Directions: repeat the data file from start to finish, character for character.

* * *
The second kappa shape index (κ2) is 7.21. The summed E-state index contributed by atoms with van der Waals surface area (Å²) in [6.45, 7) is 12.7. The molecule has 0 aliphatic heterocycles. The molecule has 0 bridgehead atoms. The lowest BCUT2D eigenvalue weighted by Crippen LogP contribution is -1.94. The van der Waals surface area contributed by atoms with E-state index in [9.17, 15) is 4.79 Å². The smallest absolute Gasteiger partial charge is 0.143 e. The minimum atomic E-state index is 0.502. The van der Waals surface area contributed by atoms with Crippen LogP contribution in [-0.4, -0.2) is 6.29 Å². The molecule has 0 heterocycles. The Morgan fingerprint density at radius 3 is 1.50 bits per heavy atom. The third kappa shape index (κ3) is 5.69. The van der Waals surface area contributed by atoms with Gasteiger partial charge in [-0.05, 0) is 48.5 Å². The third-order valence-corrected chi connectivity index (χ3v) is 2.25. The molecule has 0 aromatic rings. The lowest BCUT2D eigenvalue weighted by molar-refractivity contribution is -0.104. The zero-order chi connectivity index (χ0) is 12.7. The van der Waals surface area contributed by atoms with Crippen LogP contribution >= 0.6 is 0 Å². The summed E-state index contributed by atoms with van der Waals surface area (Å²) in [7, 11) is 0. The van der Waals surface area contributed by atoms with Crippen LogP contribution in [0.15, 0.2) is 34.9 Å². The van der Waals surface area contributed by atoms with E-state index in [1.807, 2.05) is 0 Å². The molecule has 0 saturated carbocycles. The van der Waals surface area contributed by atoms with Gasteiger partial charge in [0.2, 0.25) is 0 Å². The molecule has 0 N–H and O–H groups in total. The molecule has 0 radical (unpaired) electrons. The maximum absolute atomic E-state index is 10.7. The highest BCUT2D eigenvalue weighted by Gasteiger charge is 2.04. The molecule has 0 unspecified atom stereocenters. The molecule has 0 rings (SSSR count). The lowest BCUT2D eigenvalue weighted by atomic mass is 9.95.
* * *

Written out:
The second kappa shape index (κ2) is 7.21. The summed E-state index contributed by atoms with van der Waals surface area (Å²) in [6.45, 7) is 12.7. The molecule has 0 aliphatic heterocycles. The molecule has 0 bridgehead atoms. The lowest BCUT2D eigenvalue weighted by Crippen LogP contribution is -1.94. The van der Waals surface area contributed by atoms with E-state index in [9.17, 15) is 4.79 Å². The smallest absolute Gasteiger partial charge is 0.143 e. The minimum atomic E-state index is 0.502. The van der Waals surface area contributed by atoms with Crippen LogP contribution in [-0.4, -0.2) is 6.29 Å². The molecule has 0 heterocycles. The Morgan fingerprint density at radius 3 is 1.50 bits per heavy atom. The third kappa shape index (κ3) is 5.69. The van der Waals surface area contributed by atoms with Gasteiger partial charge in [-0.05, 0) is 48.5 Å². The third-order valence-corrected chi connectivity index (χ3v) is 2.25. The molecule has 0 aromatic rings. The lowest BCUT2D eigenvalue weighted by molar-refractivity contribution is -0.104. The zero-order chi connectivity index (χ0) is 12.7. The van der Waals surface area contributed by atoms with Crippen LogP contribution >= 0.6 is 0 Å². The summed E-state index contributed by atoms with van der Waals surface area (Å²) in [7, 11) is 0. The van der Waals surface area contributed by atoms with Crippen LogP contribution in [0.15, 0.2) is 34.9 Å². The van der Waals surface area contributed by atoms with E-state index in [1.807, 2.05) is 0 Å². The molecule has 0 saturated carbocycles. The van der Waals surface area contributed by atoms with Gasteiger partial charge in [0.2, 0.25) is 0 Å². The molecule has 0 N–H and O–H groups in total. The molecule has 0 radical (unpaired) electrons. The maximum absolute atomic E-state index is 10.7. The highest BCUT2D eigenvalue weighted by Gasteiger charge is 2.04. The molecule has 0 unspecified atom stereocenters. The molecule has 0 rings (SSSR count). The lowest BCUT2D eigenvalue weighted by atomic mass is 9.95.